• Edias - June 8, 2012 1:51 p.m.

    The Last of Us has its context (protecting a little girl, if not her sensibilities), E3 has its context (as a show house for games), the gamers/journalist have their context (they actually enjoy what they're cheering about) but this article has nothing but a high horse and a pretense about usually enjoying these things. If you don't really enjoy your job, I'm sure that someone else would be more than happy to take it; or maybe you should simply stick to writing about Nintendo and its ilk, Mr. Houghton.
  • HappyGamer100 - June 8, 2012 1:43 p.m.

    Sure most of the high profile games are violent and that is a problem. There needs to be diversity in creativity. But with that said i love my violence and The Last of Us, Tomb Raider, and Hitman gets me all kinds of excited. The latest Hitman trailer was cool too, cant believe people got their panties in a bunch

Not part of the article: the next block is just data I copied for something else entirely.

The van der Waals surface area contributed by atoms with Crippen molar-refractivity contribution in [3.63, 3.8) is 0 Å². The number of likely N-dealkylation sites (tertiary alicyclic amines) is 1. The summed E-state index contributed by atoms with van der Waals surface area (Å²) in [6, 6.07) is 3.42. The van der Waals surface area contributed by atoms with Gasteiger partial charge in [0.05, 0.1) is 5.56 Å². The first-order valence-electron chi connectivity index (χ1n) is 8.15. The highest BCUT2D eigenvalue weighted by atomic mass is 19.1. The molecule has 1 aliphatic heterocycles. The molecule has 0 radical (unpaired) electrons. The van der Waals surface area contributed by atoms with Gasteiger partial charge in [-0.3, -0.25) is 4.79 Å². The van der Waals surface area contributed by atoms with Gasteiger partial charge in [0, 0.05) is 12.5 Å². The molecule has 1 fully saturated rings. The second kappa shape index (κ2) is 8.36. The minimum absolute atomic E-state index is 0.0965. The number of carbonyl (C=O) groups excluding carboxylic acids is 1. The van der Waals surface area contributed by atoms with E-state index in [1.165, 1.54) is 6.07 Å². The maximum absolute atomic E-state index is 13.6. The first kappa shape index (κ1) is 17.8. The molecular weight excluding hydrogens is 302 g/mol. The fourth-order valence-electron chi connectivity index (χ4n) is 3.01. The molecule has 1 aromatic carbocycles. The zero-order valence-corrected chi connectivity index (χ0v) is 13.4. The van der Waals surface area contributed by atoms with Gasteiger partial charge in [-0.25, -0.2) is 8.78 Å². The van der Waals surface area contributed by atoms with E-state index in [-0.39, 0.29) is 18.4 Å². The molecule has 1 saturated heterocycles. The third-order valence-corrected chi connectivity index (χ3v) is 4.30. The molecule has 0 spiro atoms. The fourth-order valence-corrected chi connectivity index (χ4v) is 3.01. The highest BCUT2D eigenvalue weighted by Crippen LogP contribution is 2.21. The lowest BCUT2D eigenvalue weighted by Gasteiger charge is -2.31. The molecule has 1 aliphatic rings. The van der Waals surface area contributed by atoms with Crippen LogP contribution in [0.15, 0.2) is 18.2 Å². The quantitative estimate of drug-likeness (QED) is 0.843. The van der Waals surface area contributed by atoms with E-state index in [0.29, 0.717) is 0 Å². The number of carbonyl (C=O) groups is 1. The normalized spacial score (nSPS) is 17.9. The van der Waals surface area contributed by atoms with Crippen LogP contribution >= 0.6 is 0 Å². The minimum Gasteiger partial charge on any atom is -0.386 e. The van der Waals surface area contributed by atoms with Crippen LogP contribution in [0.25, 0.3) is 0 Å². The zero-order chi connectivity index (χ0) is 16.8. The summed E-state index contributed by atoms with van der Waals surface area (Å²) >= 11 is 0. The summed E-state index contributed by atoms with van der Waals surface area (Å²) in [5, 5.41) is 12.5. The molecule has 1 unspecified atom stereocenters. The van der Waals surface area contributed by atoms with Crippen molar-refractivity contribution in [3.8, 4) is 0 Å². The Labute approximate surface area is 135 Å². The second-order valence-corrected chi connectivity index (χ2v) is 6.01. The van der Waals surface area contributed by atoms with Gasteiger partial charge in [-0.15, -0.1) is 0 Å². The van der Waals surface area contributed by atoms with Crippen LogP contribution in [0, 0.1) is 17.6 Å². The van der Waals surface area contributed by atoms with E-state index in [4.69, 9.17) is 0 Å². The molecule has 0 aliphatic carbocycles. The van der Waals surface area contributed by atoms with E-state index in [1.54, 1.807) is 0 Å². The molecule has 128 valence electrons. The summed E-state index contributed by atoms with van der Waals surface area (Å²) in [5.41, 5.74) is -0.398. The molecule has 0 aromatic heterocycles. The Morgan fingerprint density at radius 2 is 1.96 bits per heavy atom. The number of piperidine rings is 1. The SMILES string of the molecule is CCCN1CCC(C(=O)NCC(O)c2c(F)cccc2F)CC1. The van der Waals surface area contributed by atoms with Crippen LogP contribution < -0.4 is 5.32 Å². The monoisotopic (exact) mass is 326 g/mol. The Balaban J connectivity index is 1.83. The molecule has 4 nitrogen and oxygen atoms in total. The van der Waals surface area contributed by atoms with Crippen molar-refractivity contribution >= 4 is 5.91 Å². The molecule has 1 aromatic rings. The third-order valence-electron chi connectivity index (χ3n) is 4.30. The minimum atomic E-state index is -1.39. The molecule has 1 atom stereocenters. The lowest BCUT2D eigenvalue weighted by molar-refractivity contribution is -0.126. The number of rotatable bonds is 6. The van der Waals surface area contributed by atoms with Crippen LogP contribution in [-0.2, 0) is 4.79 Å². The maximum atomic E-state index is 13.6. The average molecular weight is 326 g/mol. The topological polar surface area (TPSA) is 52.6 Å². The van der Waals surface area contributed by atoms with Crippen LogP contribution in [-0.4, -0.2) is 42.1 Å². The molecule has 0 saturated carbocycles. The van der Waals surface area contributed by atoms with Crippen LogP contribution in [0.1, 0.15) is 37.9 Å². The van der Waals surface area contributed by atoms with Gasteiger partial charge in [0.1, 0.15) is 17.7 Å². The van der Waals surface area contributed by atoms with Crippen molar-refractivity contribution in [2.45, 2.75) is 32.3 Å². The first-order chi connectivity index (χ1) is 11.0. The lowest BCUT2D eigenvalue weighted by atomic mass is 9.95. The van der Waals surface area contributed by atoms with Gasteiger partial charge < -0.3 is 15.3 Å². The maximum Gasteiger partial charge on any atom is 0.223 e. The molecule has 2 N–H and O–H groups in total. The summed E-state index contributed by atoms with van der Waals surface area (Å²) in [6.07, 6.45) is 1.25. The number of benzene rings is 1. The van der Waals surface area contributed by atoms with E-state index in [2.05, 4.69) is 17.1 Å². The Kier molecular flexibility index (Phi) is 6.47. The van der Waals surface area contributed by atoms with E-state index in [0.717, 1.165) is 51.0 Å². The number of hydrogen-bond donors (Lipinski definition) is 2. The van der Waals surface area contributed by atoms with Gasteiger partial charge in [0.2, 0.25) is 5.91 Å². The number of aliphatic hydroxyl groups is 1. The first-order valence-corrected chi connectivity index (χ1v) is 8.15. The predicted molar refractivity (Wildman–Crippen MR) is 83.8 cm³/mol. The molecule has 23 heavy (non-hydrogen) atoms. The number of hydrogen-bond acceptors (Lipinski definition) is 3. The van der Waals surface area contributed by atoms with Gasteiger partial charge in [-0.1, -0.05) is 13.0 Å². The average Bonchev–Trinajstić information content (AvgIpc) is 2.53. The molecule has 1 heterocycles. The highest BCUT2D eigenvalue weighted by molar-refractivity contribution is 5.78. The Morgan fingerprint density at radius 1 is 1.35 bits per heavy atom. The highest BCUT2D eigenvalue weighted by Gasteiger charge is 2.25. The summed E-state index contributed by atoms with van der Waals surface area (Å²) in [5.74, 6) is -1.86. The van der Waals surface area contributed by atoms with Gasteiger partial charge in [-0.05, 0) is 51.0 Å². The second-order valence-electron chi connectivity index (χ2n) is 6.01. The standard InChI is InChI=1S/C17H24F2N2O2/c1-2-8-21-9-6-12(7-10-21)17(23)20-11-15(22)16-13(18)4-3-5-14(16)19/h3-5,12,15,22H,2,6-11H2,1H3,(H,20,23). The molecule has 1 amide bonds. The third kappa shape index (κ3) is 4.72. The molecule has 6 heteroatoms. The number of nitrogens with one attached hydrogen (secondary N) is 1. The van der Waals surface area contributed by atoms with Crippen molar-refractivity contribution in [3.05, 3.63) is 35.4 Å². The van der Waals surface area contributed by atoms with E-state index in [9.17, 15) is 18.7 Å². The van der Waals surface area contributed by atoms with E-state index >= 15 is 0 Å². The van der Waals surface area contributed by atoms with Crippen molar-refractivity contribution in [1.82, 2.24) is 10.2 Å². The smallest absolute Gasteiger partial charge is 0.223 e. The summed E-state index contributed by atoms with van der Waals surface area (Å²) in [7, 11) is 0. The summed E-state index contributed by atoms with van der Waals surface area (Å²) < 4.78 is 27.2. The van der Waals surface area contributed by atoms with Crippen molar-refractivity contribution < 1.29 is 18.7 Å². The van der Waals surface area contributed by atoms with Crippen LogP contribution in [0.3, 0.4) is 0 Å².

• Bynowyouknow - June 8, 2012 1:35 p.m.

    I think the problem isn't gaming journalists, but people as a whole. I'm sure that a lot of the people at the conferences and in those rooms laughed and cheered out of being intimidated when someone else near them joined in. There were probably many with the same opinion as you that even joined in. There are times when any of us are afraid to stick out. The times that we do like right now with Mr. Houghton are what matter. No people wont cheer for rape in video games like one of the others said but an immature few will snicker. It's not right but it's not the industry it's people. We don't educate everyone enough on humanity. That's the real problem. People involved with the industry arent going backwards to where celebrating selling a girl into slavery or here being raped and murdered is going to be the norm. Humans are just as wicked as we've ever been. There are weak and strong among us. Not everyone cheered at the end of The Last of Us demo, I'm sure many sighed that in that moment they survived and wondered what they'd do in a similar situation.
  • winner2 - June 8, 2012 1:20 p.m.

    I'm gonna go back to watching an incredibly gory anime show and keep thinking the powers that slice people up are cool.